It won’t be the greatest or healthiest period of your life, but getting a divorce can help you live a happier and healthier existence in the long run. As best as you can, make a smoother transition to the next stage of life by bringing more structure to the long list of to-dos that accompany a divorce. One crucial step in doing this is getting in touch with an insurance agent to figure out what needs you may have to meet and what new coverages you’ll require for yourself.
Here’s What to Do: If there will be long-term obligations as a result of your divorce, you might be required to list your soon-to-be ex-spouse as a beneficiary on your life insurance, but if not, you’ll want to remove them when the time comes. Look into disability coverage ahead of time for yourself or your spouse if you will have child support and find out if you need to setup or tweak your health insurance coverage. Car insurance and homeowner’s insurance providers also need to be alerted of the big change to remove a spouse from the policy.
Dealing with Loss and Loved Ones
The last thing you want to do when the dealing with the loss of a loved one or contemplating your own passing is handle insurance. It’s a gloomy topic, but you need to take care of yourself to lead a good life after loss and you want to secure the future of your family when you’re gone. Taking steps to correct or adjust a range of policies is the right thing to do for everyone, but it can be tough to get that task started.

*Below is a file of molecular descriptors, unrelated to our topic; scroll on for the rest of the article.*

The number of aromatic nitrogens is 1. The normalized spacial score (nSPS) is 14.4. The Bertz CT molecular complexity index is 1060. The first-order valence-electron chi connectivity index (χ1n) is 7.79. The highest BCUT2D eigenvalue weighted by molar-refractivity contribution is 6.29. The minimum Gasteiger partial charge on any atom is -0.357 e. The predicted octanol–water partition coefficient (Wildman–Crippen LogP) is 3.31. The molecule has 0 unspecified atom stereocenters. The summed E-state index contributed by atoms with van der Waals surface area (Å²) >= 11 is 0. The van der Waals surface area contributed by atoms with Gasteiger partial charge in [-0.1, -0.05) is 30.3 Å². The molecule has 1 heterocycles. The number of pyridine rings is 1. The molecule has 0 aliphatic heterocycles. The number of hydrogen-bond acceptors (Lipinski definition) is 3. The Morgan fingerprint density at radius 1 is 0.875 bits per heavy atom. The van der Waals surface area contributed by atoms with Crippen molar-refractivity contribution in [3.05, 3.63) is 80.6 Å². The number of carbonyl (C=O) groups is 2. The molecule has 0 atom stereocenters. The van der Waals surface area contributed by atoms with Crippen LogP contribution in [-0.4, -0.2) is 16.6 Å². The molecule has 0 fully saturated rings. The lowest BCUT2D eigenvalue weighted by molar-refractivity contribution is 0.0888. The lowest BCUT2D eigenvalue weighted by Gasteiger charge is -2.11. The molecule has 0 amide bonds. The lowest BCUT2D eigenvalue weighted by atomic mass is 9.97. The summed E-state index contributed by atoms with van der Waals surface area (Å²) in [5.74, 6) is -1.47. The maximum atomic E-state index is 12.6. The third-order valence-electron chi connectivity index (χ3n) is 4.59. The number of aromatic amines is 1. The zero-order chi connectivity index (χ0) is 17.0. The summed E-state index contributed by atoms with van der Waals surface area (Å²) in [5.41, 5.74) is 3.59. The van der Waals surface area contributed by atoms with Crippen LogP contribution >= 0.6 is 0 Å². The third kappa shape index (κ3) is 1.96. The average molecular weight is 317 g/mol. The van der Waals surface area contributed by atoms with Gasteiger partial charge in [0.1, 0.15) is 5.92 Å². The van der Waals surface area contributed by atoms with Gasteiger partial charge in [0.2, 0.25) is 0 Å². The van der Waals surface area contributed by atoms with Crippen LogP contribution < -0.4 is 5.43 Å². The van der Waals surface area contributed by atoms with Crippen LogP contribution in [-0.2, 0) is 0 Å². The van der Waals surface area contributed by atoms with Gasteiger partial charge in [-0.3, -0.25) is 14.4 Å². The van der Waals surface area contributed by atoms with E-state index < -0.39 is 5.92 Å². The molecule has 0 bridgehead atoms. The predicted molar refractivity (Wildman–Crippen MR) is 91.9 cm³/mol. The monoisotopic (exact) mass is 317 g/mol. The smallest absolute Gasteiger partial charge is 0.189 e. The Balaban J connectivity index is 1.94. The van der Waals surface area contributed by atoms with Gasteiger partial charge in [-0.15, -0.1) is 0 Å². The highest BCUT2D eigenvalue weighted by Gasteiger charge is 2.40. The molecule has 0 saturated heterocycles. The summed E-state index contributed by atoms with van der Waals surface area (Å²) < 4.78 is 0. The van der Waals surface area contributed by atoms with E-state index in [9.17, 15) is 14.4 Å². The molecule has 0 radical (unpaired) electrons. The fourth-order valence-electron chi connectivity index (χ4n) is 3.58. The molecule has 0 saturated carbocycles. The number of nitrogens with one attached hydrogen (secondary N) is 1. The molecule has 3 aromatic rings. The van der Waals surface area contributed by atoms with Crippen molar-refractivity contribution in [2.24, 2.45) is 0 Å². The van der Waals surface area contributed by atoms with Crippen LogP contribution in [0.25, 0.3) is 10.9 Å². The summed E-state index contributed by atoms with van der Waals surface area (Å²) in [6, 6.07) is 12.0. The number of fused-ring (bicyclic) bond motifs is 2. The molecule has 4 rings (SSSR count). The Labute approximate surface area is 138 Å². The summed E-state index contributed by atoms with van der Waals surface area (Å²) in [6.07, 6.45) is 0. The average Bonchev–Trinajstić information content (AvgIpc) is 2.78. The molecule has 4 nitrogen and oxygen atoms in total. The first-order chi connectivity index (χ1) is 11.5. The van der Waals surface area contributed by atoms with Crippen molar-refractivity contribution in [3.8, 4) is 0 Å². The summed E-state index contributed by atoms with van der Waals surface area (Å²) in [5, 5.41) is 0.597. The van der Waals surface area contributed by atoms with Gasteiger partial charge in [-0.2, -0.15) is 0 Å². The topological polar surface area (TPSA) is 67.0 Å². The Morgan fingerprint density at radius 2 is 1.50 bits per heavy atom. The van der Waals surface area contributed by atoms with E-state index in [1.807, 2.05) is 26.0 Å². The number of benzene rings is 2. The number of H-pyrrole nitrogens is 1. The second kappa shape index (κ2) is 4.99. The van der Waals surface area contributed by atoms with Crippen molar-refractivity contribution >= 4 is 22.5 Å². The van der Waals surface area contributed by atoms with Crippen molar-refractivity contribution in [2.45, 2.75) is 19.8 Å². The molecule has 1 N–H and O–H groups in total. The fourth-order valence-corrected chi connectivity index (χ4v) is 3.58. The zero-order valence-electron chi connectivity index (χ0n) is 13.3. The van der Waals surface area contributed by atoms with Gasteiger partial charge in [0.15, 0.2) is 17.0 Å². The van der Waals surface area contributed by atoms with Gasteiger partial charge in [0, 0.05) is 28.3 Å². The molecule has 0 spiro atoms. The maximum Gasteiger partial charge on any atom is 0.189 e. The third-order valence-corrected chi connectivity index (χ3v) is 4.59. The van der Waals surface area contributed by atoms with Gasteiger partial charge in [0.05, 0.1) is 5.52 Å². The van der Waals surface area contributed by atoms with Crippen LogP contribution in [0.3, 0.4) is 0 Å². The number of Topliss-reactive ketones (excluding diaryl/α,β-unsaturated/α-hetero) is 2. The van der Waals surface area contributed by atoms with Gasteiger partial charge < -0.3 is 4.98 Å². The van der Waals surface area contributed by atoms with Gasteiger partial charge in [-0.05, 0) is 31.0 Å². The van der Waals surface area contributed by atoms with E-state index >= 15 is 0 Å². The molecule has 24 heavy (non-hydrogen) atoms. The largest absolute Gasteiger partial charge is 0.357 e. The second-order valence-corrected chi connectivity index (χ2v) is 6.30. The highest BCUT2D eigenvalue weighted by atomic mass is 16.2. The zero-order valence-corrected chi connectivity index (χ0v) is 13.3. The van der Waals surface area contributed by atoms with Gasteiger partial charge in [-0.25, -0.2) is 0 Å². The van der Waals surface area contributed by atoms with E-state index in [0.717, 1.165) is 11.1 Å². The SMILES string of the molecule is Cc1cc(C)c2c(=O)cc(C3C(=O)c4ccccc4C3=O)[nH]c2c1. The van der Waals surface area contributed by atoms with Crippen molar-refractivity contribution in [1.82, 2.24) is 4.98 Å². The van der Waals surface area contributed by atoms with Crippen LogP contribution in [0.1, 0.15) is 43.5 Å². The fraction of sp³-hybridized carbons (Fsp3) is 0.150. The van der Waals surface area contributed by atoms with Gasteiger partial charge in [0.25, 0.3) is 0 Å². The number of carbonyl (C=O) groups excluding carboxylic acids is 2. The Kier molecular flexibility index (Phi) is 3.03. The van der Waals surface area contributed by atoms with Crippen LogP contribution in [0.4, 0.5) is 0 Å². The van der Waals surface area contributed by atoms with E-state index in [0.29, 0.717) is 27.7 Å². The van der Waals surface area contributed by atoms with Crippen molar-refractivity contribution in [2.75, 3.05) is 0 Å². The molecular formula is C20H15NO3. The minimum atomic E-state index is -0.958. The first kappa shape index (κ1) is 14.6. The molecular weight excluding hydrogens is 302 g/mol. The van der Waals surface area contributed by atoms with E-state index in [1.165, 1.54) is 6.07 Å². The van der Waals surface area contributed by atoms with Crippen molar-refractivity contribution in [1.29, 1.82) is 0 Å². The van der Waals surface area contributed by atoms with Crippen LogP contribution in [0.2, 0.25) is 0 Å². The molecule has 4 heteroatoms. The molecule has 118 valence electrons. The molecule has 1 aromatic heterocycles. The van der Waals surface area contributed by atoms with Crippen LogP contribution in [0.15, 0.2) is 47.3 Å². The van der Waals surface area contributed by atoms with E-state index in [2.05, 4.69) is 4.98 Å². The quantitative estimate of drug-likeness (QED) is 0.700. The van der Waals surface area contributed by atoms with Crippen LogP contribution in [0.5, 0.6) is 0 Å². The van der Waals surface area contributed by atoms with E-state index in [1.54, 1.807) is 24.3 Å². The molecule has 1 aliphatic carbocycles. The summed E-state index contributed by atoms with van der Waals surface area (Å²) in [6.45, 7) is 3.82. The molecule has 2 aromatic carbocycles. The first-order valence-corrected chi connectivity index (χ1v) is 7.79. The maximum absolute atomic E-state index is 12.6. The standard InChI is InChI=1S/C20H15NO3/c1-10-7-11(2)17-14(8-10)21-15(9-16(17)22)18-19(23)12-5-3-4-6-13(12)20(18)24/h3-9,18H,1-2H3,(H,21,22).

Here’s What to Do: If your spouse has passed away, contact your auto insurance provider to look into the possibility of a waived premium and cancel life insurance if it was intended to protect your spouse. If you are making preparations for retirement and distributing your estate, find out if you should switch up your health insurance. Get as much support as you need during these times to make the best short- and long-term decisions.
What stage of life are you at right now? Are you contemplating a big move, planning for a big purchase or readying yourself for a life-changing event? Think about the possible ways in which the milestones above relate to your current situation and near future, and take time to weigh your options for coverage to lead a safe and happy life. For expert guidance, get in touch with the team at GMG Insurance Agency to discuss your dreams and insurance needs today.
- 4 Life-Changing Events that Affect Your Life Insurance, McClone
- The Best Times to Evaluate Your Car Insurance, Progressive
- Life Changes That Affect Your Insurance Plans, FPA
- 5 Crucial Insurance Changes After Divorce, nerdwallet